Many younger employees are encouraged to find mentors where they work. And many companies in NYC, New Jersey and Connecticut encourage mentorship programs. Everyone generally agrees that mentorships can be valuable programs for both mentor and mentee.
Often, however, because there are really no guidelines on how or what a mentor should do to help his or her charge, mentorships are not as productive as they could be. Here are a few ideas on how to make mentorships more effective.
Mentors need to choose mentees carefully.
As a mentor, you are giving up a not insignificant chunk of your valuable time, and you don’t want to waste it on someone who is disagreeable or not willing to put in the effort. One way to determine if the prospective mentee is willing to engage with you is to give the person an assignment and see how he or she does. For example, you can give them a book to read, or have them write an a review of an article, or make a presentation. If he fails to do the assignment, you may want to reconsider taking him on.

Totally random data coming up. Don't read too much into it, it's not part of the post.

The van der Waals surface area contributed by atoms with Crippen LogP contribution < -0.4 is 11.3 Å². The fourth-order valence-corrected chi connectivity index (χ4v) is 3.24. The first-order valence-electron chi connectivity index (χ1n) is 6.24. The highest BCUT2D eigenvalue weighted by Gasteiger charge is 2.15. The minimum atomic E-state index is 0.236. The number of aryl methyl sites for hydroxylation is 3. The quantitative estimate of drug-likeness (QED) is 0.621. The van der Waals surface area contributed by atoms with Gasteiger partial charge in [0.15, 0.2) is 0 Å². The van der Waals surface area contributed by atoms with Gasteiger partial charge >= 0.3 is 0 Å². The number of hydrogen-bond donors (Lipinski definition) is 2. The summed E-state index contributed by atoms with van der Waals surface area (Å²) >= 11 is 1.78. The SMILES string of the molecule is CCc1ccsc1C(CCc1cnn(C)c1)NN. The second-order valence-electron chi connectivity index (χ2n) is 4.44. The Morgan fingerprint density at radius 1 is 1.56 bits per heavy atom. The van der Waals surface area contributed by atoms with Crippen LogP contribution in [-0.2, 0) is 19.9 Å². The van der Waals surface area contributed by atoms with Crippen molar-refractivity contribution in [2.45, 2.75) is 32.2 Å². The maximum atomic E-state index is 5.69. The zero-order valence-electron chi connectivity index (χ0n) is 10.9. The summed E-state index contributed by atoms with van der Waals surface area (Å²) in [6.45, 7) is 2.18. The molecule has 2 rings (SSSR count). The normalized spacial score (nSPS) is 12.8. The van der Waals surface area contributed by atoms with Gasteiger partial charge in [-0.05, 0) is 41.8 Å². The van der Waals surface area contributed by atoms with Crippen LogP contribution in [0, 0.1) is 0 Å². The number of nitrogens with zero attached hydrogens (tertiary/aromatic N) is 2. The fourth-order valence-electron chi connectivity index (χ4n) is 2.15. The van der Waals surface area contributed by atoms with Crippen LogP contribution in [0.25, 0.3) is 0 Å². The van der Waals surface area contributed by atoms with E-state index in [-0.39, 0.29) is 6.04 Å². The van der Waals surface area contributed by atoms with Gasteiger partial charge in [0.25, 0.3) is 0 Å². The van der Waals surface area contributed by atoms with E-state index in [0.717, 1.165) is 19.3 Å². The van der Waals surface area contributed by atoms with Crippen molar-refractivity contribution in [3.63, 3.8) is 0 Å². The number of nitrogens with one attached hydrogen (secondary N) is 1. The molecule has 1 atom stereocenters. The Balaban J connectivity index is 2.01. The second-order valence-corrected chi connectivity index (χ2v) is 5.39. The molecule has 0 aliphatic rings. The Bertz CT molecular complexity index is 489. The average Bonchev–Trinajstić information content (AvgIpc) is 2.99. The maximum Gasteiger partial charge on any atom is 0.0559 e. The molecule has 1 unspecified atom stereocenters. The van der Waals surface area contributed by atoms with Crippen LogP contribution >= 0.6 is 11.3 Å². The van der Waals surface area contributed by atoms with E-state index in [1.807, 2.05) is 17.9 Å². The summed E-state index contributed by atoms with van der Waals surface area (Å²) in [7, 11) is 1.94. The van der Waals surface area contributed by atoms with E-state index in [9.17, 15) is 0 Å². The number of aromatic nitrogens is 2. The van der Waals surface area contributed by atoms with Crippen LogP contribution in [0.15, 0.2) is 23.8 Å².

Have a mentor team.
These days, it is rare that one person has the overall expertise and time to mentor a person exclusively. So, it is best to have a team of mentors to work with a person. Each mentor can tutor the mentee in the mentor’s area of expertise, and mentors don’t have to spend as much time doing it.
Set up guidelines.
First of all, the mentor needs to find out what expectations the mentee has for the relationship, so the mentor can get an idea of how they match up with the mentor’s own conception of how things will be done. It is important right from the start that both mentor and mentee are on the same wavelength as far as what they want and expect to get from working together.
Set up a plan for when and how often the mentor and mentee will communicate.
Finally, there needs to be accountability on the part of the mentee as well. The mentee needs to understand that he or she needs to adhere to certain performance standards – work must meet expectations and the mentee needs to meet deadlines and make appointments on time. The mentee should be tasked with creating an agenda for meetings with the mentor.
The mentee needs to understand that he or she is in effect the mentor’s student and should understand that he will receive criticism and that repeated mistakes will not be tolerated.
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